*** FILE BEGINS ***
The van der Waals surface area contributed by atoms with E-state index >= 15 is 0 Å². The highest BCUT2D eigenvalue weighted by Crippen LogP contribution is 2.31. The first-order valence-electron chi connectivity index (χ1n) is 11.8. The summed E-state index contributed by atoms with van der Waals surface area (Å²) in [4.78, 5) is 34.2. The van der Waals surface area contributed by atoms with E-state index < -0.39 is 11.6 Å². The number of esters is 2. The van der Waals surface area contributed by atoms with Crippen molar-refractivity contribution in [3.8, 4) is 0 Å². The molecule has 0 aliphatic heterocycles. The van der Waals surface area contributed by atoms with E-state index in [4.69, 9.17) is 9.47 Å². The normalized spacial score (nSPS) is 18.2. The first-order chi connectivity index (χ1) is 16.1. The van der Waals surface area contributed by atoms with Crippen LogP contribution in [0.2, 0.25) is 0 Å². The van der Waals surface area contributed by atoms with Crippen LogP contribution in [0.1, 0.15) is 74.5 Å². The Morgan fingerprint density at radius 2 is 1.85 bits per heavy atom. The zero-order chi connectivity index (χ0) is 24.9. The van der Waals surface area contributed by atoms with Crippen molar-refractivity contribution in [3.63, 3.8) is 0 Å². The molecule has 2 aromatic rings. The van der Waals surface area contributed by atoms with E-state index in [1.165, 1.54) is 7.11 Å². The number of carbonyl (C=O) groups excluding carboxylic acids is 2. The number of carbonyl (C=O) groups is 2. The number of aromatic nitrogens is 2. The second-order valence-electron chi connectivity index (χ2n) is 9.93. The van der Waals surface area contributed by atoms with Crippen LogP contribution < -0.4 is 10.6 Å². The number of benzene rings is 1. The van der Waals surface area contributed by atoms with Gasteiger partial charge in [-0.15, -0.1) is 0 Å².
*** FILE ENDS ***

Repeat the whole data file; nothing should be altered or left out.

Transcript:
The van der Waals surface area contributed by atoms with E-state index >= 15 is 0 Å². The highest BCUT2D eigenvalue weighted by Crippen LogP contribution is 2.31. The first-order valence-electron chi connectivity index (χ1n) is 11.8. The summed E-state index contributed by atoms with van der Waals surface area (Å²) in [4.78, 5) is 34.2. The van der Waals surface area contributed by atoms with E-state index < -0.39 is 11.6 Å². The number of esters is 2. The van der Waals surface area contributed by atoms with Crippen molar-refractivity contribution in [3.8, 4) is 0 Å². The molecule has 0 aliphatic heterocycles. The van der Waals surface area contributed by atoms with E-state index in [4.69, 9.17) is 9.47 Å². The normalized spacial score (nSPS) is 18.2. The first-order chi connectivity index (χ1) is 16.1. The van der Waals surface area contributed by atoms with Crippen LogP contribution in [0.2, 0.25) is 0 Å². The van der Waals surface area contributed by atoms with Crippen LogP contribution in [0.1, 0.15) is 74.5 Å². The Morgan fingerprint density at radius 2 is 1.85 bits per heavy atom. The zero-order chi connectivity index (χ0) is 24.9. The van der Waals surface area contributed by atoms with Crippen molar-refractivity contribution in [3.63, 3.8) is 0 Å². The molecule has 2 aromatic rings. The van der Waals surface area contributed by atoms with E-state index in [1.165, 1.54) is 7.11 Å². The number of carbonyl (C=O) groups excluding carboxylic acids is 2. The number of carbonyl (C=O) groups is 2. The number of aromatic nitrogens is 2. The second-order valence-electron chi connectivity index (χ2n) is 9.93. The van der Waals surface area contributed by atoms with Crippen LogP contribution < -0.4 is 10.6 Å². The number of benzene rings is 1. The van der Waals surface area contributed by atoms with Gasteiger partial charge in [-0.15, -0.1) is 0 Å².